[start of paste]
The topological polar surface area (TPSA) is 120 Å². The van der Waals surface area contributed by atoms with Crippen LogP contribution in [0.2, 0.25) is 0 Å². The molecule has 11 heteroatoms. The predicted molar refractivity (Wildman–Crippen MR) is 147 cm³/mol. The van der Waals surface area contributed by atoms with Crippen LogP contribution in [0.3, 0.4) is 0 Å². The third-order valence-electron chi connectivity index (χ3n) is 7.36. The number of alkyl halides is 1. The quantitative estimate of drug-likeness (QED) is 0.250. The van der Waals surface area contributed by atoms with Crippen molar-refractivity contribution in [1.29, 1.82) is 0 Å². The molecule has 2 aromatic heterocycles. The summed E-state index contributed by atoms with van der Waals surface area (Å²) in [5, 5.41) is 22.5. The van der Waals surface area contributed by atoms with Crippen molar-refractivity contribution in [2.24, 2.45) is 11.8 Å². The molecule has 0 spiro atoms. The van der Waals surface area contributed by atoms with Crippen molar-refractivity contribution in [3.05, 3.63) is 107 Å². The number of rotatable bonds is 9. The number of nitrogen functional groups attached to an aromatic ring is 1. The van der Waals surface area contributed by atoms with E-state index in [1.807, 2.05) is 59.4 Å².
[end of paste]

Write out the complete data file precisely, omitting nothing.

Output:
The topological polar surface area (TPSA) is 120 Å². The van der Waals surface area contributed by atoms with Crippen LogP contribution in [0.2, 0.25) is 0 Å². The molecule has 11 heteroatoms. The predicted molar refractivity (Wildman–Crippen MR) is 147 cm³/mol. The van der Waals surface area contributed by atoms with Crippen LogP contribution in [0.3, 0.4) is 0 Å². The third-order valence-electron chi connectivity index (χ3n) is 7.36. The number of alkyl halides is 1. The quantitative estimate of drug-likeness (QED) is 0.250. The van der Waals surface area contributed by atoms with Crippen molar-refractivity contribution in [1.29, 1.82) is 0 Å². The molecule has 2 aromatic heterocycles. The summed E-state index contributed by atoms with van der Waals surface area (Å²) in [5, 5.41) is 22.5. The van der Waals surface area contributed by atoms with Crippen molar-refractivity contribution in [2.24, 2.45) is 11.8 Å². The molecule has 0 spiro atoms. The van der Waals surface area contributed by atoms with Crippen molar-refractivity contribution in [3.05, 3.63) is 107 Å². The number of rotatable bonds is 9. The number of nitrogen functional groups attached to an aromatic ring is 1. The van der Waals surface area contributed by atoms with E-state index in [1.807, 2.05) is 59.4 Å².